What Should I Do If I Suspect I Have HIV?
HIV/AIDS treatment has progressed exponentially over the last few decades, with AIDS-related death rates continuing to decline across the globe. However, that does not mean that we are no longer at risk of becoming infected with HIV and/or transmitting HIV to another person. New HIV cases continue to be reported each year, with patients in the LGBTQ+ communities being at an increased risk of contracting the virus. At HEALOR Primary Care in Las Vegas, NV, board-certified physician Dr. Raj Singh is committed to helping patients take charge of their health by understanding how to decrease their HIV/AIDS risk factors and knowing what to do if they suspect they may have been exposed to HIV.
How do you get HIV?
HIV can be transmitted from person to person through sexual activity, contact with infected blood, sharing needles, and other methods. A mother can also pass HIV to her child during pregnancy, childbirth, or breastfeeding.
What does HIV do?
HIV is a virus that wreaks havoc on the body’s immune system. More specifically, HIV attacks the patient’s white blood cells, ultimately leaving them unable to fight infections and more susceptible to certain diseases. When left untreated, HIV causes AIDS.
How do you know if you have HIV?
After exposure to HIV, when the virus has entered the body, patients may experience mild, flu-like symptoms that can last for up to a few weeks. However, these symptoms can closely mimic other conditions and, in some cases, go completely unnoticed. For this reason, it is essential that patients who suspect an HIV infection get tested. Without an HIV lab test, it is impossible to know with certainty if you are infected with HIV.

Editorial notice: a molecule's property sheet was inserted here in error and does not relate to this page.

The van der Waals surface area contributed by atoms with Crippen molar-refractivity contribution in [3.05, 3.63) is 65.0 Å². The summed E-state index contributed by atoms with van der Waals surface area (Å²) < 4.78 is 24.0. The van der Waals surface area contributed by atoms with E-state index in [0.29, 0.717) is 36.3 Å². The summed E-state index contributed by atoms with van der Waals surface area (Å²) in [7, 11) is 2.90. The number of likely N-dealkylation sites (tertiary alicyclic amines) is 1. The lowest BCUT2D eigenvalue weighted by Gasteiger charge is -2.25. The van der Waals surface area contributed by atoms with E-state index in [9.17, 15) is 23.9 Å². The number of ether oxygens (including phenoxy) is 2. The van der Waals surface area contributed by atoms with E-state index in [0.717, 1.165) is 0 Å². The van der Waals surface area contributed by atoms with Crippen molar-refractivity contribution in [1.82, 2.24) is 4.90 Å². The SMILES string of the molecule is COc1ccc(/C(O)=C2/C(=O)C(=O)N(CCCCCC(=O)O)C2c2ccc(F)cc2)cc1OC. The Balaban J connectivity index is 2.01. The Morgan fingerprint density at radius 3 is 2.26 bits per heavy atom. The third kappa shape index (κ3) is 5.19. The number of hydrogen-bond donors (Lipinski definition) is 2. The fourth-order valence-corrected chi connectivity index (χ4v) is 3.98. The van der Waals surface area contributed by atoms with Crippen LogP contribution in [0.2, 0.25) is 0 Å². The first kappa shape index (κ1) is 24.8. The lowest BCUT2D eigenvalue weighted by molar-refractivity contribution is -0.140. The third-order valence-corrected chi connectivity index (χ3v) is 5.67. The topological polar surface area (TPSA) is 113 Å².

What should I do if I think I have HIV?
If you think you have been exposed to HIV, call your doctor and schedule an HIV test.
How soon after HIV exposure should you get tested?
If you believe that you were recently exposed to HIV, it may be too early for an HIV test to detect the exposure. On average, it takes about 4 – 6 weeks after exposure for an HIV test to provide accurate results. Even if you receive a negative HIV test after six weeks, your provider may recommend a repeat test at a subsequent date to ensure the initial test was not performed too early for detection.
How can I decrease my risk of getting HIV?
Some critical steps you can take to minimize your risk of contracting or transmitting HIV include:
- Use a condom during sexual activity
- Be selective with your sexual partners
- Limit your sexual partners
- Do not use injectable drugs
- Do not share needles
- Consider PEP or PrEP treatment
During your next appointment with Dr. Singh, don’t hesitate to discuss any concerns you may have about a possible HIV exposure, a current HIV infection, the potential transmission of HIV, or any other topics of concern. Dr. Singh understands the sensitive and personal nature of living with HIV and is committed to helping his patients safeguard their health, minimize the risk of transmission, and continue to lead full, vibrant lives.
Knowledge is power when it comes to HIV prevention in Las Vegas, NV
By knowing what to do if you have HIV or suspect HIV, you can minimize your risk of developing AIDS and reduce the possibility of transmitting HIV to others. Not only that, but understanding your options for HIV treatment and prevention can help you feel more confident, positive, and empowered. To learn more about managing your HIV or getting tested for HIV in Las Vegas, NV, call HEALOR Primary Care today to schedule your private consultation with board-certified physician Dr. Raj Singh.